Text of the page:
Joey escapes his parents and gets involved with an emotional wreck of a girl, Connie, the girl from next door. After an irreconcilable row with his mother, Joey moves in with Connie and her parents. Connie’s wily sexual instincts draw him into situations of unsatisfying hedonism and co-dependence that lead nowhere. Franzen depicts this girl as a submissive victim of others’ wishes, a masochist who, when things go bad, starts cutting her arms with a razor. It seems her only ambition in life is to retain Joey as her lover and she works out a successful strategy to achieve her wishes. For example, when he doesn’t agree with her, she imposes blackmailing silences. This works. Joey is unnerved by these and always capitulates. Over some years, Franzen shows this couple as perversely and strangely bonded in a neurotic and unhealthy union. Joey tries to escape her when he departs to university. Instead, they get married. Later, obsessed with obtaining wealth, Joey goes right off the tracks in a business deal supplying substandard vehicle parts to a trader working in Iraq for the US army. Greed trumps morality and Franzen shows how lucrative is war mongering and how frail the human psyche when it comes to material gain.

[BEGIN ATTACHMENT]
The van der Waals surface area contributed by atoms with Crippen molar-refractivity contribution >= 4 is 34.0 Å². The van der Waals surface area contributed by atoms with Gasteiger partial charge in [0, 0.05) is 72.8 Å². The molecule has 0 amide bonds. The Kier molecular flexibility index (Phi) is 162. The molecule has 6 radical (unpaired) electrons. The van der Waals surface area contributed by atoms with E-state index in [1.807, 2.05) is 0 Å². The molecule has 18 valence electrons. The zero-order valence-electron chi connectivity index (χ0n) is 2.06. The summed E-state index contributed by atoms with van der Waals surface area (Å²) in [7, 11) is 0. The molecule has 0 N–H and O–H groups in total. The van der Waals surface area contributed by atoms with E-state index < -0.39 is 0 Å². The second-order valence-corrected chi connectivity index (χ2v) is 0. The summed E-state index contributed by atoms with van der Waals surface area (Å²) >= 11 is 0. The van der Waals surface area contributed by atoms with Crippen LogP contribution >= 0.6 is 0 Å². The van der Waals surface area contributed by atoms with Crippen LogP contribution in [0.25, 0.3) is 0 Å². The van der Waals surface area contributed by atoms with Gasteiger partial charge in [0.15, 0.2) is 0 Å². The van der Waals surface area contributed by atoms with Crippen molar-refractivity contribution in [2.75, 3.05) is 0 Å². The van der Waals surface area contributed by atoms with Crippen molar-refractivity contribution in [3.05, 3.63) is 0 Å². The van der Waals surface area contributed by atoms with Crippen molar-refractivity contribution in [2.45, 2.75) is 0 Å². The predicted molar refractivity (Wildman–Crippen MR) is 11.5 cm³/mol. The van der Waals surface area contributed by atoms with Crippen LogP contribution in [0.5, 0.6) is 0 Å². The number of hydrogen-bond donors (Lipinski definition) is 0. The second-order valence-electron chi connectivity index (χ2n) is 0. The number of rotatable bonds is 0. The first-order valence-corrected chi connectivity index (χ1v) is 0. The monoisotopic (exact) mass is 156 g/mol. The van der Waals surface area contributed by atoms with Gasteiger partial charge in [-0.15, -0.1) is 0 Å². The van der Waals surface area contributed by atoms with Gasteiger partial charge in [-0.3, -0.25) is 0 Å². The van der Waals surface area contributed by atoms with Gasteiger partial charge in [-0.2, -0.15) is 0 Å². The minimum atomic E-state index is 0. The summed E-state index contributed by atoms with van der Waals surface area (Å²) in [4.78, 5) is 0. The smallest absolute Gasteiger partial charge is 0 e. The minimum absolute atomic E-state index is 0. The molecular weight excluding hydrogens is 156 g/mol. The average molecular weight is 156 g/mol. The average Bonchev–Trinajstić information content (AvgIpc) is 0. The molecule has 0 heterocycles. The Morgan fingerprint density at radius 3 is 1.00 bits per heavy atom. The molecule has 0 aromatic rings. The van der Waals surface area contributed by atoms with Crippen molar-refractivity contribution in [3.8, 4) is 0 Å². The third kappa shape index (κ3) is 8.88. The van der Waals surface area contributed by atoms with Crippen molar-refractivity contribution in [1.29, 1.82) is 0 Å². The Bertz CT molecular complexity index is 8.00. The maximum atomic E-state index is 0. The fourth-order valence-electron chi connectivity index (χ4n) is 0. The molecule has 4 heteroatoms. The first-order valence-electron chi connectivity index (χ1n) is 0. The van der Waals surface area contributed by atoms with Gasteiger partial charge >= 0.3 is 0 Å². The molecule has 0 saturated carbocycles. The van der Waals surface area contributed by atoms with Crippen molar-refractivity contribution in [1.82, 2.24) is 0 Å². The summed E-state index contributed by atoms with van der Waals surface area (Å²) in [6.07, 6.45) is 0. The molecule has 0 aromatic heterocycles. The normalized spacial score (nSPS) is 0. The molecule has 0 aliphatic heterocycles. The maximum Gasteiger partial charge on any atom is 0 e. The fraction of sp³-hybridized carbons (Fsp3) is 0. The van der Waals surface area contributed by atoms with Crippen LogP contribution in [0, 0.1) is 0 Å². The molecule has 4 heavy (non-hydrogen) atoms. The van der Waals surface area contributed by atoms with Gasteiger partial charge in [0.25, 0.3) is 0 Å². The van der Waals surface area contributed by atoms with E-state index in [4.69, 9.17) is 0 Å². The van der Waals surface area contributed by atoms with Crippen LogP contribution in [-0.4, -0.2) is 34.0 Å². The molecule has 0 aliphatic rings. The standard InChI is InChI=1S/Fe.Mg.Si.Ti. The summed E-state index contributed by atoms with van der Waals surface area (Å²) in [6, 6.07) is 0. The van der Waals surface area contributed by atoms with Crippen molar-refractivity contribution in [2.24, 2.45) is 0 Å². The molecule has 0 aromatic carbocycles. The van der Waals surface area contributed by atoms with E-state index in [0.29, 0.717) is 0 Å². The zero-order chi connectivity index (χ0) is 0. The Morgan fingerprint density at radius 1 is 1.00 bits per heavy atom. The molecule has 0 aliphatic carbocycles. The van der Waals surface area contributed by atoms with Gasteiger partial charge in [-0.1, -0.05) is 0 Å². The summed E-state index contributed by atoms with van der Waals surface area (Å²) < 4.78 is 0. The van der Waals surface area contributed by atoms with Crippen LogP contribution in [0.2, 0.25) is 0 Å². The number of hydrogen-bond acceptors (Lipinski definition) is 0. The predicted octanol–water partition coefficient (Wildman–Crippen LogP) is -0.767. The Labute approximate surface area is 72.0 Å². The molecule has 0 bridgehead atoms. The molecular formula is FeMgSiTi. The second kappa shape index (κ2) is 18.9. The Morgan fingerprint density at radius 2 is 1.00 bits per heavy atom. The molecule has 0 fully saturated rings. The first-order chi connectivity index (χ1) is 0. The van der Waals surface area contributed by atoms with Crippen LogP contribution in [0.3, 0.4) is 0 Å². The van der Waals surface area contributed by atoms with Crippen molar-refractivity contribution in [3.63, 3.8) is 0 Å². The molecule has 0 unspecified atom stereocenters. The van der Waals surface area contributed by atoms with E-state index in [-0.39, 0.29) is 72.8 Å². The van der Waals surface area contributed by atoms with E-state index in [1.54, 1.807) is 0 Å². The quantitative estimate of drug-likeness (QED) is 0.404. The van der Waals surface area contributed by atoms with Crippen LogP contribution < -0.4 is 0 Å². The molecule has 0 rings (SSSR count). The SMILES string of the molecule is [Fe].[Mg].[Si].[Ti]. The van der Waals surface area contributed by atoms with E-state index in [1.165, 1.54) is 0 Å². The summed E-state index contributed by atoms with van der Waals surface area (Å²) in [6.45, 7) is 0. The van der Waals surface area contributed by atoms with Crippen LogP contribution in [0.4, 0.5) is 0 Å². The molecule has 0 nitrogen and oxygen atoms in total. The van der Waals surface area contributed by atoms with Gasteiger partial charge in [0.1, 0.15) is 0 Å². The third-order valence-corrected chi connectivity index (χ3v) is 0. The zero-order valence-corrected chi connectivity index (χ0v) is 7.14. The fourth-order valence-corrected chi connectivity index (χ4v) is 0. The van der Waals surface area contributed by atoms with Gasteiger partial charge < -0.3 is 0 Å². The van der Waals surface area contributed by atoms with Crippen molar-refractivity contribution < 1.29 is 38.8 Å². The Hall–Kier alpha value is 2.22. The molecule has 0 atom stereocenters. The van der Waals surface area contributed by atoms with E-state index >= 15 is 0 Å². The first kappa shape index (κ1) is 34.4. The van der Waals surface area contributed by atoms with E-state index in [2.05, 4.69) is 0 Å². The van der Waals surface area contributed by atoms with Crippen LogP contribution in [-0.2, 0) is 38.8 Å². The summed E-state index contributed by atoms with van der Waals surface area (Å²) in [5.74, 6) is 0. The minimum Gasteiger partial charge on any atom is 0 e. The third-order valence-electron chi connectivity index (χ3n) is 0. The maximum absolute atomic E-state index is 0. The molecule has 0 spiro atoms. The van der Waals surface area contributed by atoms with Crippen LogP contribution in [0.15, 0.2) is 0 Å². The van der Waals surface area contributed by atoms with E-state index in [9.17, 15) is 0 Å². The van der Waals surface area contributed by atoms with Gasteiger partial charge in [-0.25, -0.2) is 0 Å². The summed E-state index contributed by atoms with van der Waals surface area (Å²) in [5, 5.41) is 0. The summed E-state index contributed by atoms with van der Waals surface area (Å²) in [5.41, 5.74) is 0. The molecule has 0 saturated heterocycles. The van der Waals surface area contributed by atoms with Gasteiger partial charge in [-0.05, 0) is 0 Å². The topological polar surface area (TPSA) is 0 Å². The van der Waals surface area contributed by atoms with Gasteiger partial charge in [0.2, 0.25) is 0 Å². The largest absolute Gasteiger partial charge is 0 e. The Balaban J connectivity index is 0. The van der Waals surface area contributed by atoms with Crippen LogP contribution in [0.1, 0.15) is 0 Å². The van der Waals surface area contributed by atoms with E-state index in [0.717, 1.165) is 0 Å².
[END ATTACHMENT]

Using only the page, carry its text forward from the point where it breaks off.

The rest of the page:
The trappings of these characters are summed up in the charmless and nomadic character, Richard, whom Franzen nearly always refers to as Katz, his surname. He is a close friend of Walter and becomes a catalyst for trouble between Patty and Walter. To them, he represents peer loyalty and unbridled emancipation. However, Richard seems to be simultaneously in awe and in contempt of Patty and Walter, both attracted to and jealous of them. Franzen describes him as largely led by his penis, a rudder through his life, a compass to guide his direction. But at the same time, he shows authenticity that he flaunts in your face whether you like it or not. He says what he thinks and takes what he wants.